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When Brent Utter ’06 (Concord, N.H.) first considered working on a senior honors thesis, his goal was simple.

“I wanted to research anything I could get my hands on,” he says.

Utter, a mechanical engineering major, soon settled on a project that is not nearly as simple. He’s developing a method for surgeons to more accurately assess whether a brain aneurysm is in danger of rupturing.

“Aneurysms are an interesting medical problem because they are asymptomatic [not exhibiting symptoms] prior to rupture,” Utter explains. “However, if they do rupture, the outcome is often disablement or death.”

Utter says that while advances in medical imaging technology have increased the number of intact intracranial aneurysms (ICAs) found by surgeons, the aneurysms can’t simply be
removed because the surgery is very risky.

“An accurate assessment of the probability of an ICA rupturing is very important,” he says. “Currently, the mechanisms for aneurysm formation, rupture, and growth are not fully understood, but it is evident that hemodynamic forces [those related to blood circulation], such as pressure and wall shear stress [friction between blood and the blood vessel wall], play a role.”

Utter is using computational fluid dynamics (CFD) software, often used to analyze airflow over racecars, to calculate the wall shear stress distribution caused by the flowing blood within a set of model aneurisms.

“Each aneurysm I model will have a different shape, so each wall shear stress
distribution will have a different magnitude and shape within the aneurysm,” he says. “The goal of my project is relate the shape of the aneurysm with the magnitude of the average shear stress near the tip of the aneurysm. If the results come out as I hope, I will show that the more irregular an aneurysm is, the lower the average wall shear stress will be. This is important, because some researchers have found a significant link between an aneurysm’s wall shear stress and probability of rupture.”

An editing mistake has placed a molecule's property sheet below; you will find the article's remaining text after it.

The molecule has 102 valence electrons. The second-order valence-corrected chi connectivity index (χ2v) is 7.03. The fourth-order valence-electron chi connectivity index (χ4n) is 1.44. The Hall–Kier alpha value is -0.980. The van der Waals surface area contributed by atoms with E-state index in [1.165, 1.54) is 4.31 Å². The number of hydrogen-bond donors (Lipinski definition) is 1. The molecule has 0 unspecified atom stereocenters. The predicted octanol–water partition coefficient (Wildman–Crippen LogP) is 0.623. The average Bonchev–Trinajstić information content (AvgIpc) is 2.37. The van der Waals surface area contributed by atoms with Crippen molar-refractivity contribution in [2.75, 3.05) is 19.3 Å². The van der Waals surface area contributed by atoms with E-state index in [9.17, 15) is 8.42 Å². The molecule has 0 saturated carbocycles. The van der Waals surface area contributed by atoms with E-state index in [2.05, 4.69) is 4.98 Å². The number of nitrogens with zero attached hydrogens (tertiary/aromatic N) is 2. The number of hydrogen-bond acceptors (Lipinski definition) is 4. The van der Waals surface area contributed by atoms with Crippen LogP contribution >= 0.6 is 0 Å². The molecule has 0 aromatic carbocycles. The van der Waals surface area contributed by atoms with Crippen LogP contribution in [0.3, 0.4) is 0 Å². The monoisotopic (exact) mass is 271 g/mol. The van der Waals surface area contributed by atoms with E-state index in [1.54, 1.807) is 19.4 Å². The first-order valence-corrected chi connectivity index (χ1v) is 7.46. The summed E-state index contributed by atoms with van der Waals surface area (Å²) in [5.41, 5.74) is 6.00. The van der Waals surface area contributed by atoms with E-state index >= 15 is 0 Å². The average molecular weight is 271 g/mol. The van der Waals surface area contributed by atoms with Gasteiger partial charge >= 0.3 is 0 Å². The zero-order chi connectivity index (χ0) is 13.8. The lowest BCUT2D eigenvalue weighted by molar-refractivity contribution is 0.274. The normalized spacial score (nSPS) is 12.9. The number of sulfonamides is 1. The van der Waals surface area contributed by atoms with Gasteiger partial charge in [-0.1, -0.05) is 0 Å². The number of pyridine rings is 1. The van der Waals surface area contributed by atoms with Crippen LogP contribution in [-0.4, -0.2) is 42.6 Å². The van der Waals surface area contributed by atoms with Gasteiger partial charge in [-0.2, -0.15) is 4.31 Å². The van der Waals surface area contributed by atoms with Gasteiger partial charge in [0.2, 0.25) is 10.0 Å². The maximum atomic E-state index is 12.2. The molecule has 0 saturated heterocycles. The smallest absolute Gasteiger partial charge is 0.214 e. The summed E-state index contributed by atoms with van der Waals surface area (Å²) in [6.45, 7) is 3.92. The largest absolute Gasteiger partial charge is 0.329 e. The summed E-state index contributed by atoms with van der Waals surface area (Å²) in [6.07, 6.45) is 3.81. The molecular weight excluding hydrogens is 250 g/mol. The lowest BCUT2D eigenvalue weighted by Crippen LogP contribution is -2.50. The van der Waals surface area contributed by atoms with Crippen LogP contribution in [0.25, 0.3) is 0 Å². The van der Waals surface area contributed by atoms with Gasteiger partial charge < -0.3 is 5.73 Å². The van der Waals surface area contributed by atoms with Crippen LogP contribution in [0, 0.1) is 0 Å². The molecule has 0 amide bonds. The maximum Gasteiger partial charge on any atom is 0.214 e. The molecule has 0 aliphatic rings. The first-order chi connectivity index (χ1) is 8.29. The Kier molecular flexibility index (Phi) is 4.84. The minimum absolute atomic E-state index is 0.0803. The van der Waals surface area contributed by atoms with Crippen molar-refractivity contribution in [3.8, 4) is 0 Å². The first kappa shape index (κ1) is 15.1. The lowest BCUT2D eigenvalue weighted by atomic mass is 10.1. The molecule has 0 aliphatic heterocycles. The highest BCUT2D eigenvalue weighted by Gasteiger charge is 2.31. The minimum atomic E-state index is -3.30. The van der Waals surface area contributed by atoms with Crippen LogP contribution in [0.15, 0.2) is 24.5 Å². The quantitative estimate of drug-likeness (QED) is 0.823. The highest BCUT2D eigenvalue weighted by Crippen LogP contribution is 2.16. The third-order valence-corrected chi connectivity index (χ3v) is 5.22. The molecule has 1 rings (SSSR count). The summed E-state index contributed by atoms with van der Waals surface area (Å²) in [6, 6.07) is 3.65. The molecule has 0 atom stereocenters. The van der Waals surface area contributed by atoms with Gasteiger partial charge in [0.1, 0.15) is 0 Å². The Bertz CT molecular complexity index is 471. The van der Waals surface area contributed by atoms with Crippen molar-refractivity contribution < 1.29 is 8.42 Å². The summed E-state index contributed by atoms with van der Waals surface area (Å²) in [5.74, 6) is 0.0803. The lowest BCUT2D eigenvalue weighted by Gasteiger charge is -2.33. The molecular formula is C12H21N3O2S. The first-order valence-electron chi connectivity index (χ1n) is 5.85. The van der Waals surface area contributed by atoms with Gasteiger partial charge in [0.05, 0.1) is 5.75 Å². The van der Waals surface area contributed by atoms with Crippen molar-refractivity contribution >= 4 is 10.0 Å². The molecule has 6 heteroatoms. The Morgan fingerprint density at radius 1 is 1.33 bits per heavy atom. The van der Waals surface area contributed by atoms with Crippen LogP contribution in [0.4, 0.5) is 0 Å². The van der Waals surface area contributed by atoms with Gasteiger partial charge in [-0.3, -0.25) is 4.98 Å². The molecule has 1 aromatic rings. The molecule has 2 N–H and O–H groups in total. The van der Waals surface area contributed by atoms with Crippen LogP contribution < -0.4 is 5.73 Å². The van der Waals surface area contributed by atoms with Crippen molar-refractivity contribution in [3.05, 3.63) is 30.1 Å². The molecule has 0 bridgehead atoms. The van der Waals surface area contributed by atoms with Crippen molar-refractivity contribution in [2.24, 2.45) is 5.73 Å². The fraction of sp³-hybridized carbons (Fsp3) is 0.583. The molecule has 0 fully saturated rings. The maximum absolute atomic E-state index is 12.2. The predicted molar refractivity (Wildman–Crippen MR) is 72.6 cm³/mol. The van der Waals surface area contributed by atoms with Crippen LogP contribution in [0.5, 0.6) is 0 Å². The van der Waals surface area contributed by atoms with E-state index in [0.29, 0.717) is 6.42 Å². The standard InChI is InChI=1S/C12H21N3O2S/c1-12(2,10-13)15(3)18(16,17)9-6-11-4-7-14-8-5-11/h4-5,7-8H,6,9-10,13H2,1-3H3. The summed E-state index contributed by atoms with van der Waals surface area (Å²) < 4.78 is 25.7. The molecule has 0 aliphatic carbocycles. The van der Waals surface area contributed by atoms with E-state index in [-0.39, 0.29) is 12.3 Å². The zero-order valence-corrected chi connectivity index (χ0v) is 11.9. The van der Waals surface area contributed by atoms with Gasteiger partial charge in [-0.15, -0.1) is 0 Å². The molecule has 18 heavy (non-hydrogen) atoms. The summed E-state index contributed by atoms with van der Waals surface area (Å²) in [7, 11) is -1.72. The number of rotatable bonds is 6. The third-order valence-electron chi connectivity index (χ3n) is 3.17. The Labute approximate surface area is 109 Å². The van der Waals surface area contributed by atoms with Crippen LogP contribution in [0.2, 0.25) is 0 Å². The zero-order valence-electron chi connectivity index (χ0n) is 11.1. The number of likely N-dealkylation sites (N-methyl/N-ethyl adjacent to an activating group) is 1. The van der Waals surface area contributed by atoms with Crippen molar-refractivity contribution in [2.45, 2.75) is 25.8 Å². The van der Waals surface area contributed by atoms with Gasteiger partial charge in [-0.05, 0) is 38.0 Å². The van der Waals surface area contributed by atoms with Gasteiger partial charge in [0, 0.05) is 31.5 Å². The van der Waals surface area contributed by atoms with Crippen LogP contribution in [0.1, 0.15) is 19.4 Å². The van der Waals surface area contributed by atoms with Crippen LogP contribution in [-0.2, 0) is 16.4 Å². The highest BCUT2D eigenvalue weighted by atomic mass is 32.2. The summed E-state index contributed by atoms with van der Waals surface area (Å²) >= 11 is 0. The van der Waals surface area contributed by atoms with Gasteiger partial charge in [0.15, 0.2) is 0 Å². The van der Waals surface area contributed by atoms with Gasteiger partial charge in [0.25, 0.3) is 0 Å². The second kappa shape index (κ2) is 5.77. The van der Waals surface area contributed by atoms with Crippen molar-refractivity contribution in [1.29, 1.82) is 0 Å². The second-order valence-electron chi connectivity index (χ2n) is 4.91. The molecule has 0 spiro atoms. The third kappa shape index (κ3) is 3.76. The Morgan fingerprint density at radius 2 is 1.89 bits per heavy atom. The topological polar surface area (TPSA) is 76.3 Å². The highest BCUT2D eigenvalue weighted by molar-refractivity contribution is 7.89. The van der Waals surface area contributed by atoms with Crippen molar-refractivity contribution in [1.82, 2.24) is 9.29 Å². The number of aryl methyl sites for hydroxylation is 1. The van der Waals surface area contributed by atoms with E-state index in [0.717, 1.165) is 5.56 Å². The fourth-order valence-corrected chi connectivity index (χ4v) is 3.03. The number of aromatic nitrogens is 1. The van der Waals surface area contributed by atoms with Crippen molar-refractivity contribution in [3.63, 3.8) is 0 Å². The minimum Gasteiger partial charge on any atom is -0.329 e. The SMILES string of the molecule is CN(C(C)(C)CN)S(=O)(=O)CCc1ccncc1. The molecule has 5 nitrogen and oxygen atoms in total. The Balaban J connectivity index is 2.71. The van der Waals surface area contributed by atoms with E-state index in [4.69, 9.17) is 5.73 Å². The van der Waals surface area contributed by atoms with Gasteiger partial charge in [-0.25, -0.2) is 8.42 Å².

Jenn Rossmann, assistant professor of mechanical engineering, introduced Utter to the concept and is serving as his thesis adviser.

“I am extremely happy about working with her because I know that she will push me farther than any other professor I know,” he says. “She has been challenging me academically since I took Thermodynamics II with her last semester. I don’t mind the challenge, because she is always there to encourage me when I become frustrated or confused.”

Utter, who conducted EXCEL Scholars research with Rossmann last summer, says three of the mechanical engineering courses he has taken, Numerical Applications, FiniteElement Analysis, and Fluid Dynamics, prepared him for his thesis.

“This project has personal importance to me because one of my friends in high school survived the rupture of an ICA,” he says. “Although we were not close friends, he comes to mind a lot when I think about what I am doing. I get very excited because the research I am doing now has not been previously done and I know it is relevant and timely.”

Utter adds that Lafayette has provided the environment he needs to successfully conduct his research and prepare for graduate studies.

“CFD software needs powerful computers in order to complete simulations in a timely manner,” he says. “Often, simulations can take days to calculate. Luckily, because I’m at Lafayette, I have access to a cluster of computers working in parallel that allow me to do lengthy simulations very quickly.”

And, he adds, he’s glad to be majoring in engineering at a school that also values the liberal arts.

“I bolster not only my technical aptitude, but also my critical thinking skills through classes in the social sciences and humanities,” he says.

Utter is a resident adviser and physics tutor. He’s also a former member of the crew club and math tutor.

Honors theses are among several programs that have made Lafayette a national leader in undergraduate research. The College sends one of the largest contingents to the National Conference on Undergraduate Research each year; 39 students were accepted to present their research at this year’s conference.

Categorized in: Academic News